As global COVID-19 cases multiply, medical researchers fear for how the pandemic will impact the world’s most marginalised populations. In particular, people living with HIV in resource-poor, low-income countries are a critical concern, as they may be at risk of more severe outcomes from viral infections.
The Kirby Institute at UNSW Sydney will coordinate a multi-country study to determine risk factors for COVID-19 among people living with HIV, and to collect crucial information to inform strategies for clinical care in low-income countries.
The research is funded by Unitaid: supporting innovation for global health, and ViiV Healthcare and will be conducted across up to 15 countries, through partnership with Ezintsha Wits RHI (Johannesburg, South Africa), the University of Montpellier, the French Agency for Research on AIDS and Viral Hepatitis (ANRS), the Central Hospital of Yaoundé, Cameroon, Geneva University Hospitals, and the University of Liverpool.
Globally, there are 37.9 million people living with HIV, and most people with HIV live in low-income countries, where health systems were stretched well before COVID-19.
“There is an urgent and critical need to establish how COVID-19 affects people living with HIV in low-income settings, so that we can plan for the health needs of these populations” said the Kirby Institute’s Associate Professor Mark Polizzotto, who is leading the study.
“High-income countries are struggling, and in many cases failing, to contain their COVID-19 epidemics. Where they have had success, it has been down to sophisticated public health systems, and co-ordinated, well-resourced strategies to control the movement of people,” continued Associate Professor Polizzotto.
“But in low-income settings, this simply won’t be possible. People live in crowded accommodations, and without government safety nets, and it is next to impossible to stop people from going to work. Add to this the high numbers of people living with HIV, and you can understand why there’s global concern about the potential impact of COVID-19 in Africa and other resource-poor settings in our region.”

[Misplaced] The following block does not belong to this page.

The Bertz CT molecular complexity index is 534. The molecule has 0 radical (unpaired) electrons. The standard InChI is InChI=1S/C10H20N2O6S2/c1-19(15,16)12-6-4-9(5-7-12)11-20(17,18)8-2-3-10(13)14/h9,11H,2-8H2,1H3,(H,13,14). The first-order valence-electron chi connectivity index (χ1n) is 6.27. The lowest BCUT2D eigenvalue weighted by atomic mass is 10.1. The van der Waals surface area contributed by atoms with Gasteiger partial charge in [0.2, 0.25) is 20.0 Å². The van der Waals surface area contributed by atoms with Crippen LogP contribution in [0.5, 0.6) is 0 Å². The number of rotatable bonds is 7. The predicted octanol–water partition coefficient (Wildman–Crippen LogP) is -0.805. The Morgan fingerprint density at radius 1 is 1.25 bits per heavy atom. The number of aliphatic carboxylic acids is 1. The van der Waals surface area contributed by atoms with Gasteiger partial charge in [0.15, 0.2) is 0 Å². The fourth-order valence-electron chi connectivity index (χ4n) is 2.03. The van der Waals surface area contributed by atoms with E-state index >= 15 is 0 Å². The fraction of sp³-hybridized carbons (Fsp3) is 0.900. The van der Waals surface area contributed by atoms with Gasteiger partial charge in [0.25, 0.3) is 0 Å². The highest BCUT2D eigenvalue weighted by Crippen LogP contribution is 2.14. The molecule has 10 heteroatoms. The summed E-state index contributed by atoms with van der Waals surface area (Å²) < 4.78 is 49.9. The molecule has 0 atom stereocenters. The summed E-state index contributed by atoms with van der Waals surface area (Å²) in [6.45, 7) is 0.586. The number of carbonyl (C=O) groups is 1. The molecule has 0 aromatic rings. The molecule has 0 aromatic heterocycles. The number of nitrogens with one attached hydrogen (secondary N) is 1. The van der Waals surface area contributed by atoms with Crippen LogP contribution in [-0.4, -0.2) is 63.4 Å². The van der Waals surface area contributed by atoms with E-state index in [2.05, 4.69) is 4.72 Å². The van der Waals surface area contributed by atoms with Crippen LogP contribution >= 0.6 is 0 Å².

The research collaboration, the first of its kind globally, is called COHIVE, and it will bring together four existing HIV treatment trials and follow the participants on these trials who also test positive for COVID-19.
“The existing clinical trials being coordinated by this group of researchers encompass a range of HIV therapies, HIV populations, and geographic regions – including particularly vulnerable populations like pregnant women living with HIV – ensuring that we capture the full spectrum of this global public health emergency as it to relates to people living with HIV,” said Dr. Philippe Duneton, Unitaid’s Executive Director.
“This is why we have dedicated further funds to add the COVID-19 observational component to these trials. It’s exactly these kinds of collaborative innovations that Unitaid has supported for many years, and this project is one of the many ways we’ve quickly adapted to redeploy our resources to help those most vulnerable to COVID-19.”
Associate Professor Polizzotto said that the COVID-19 public health crisis requires extensive collaboration, a sharing of knowledge and most importantly an awareness of our shared humanity. “When the most disadvantaged in society have the same tools to protect themselves from COVID-19 as the wealthy, we’ll know we’ve done everything we can,” he said.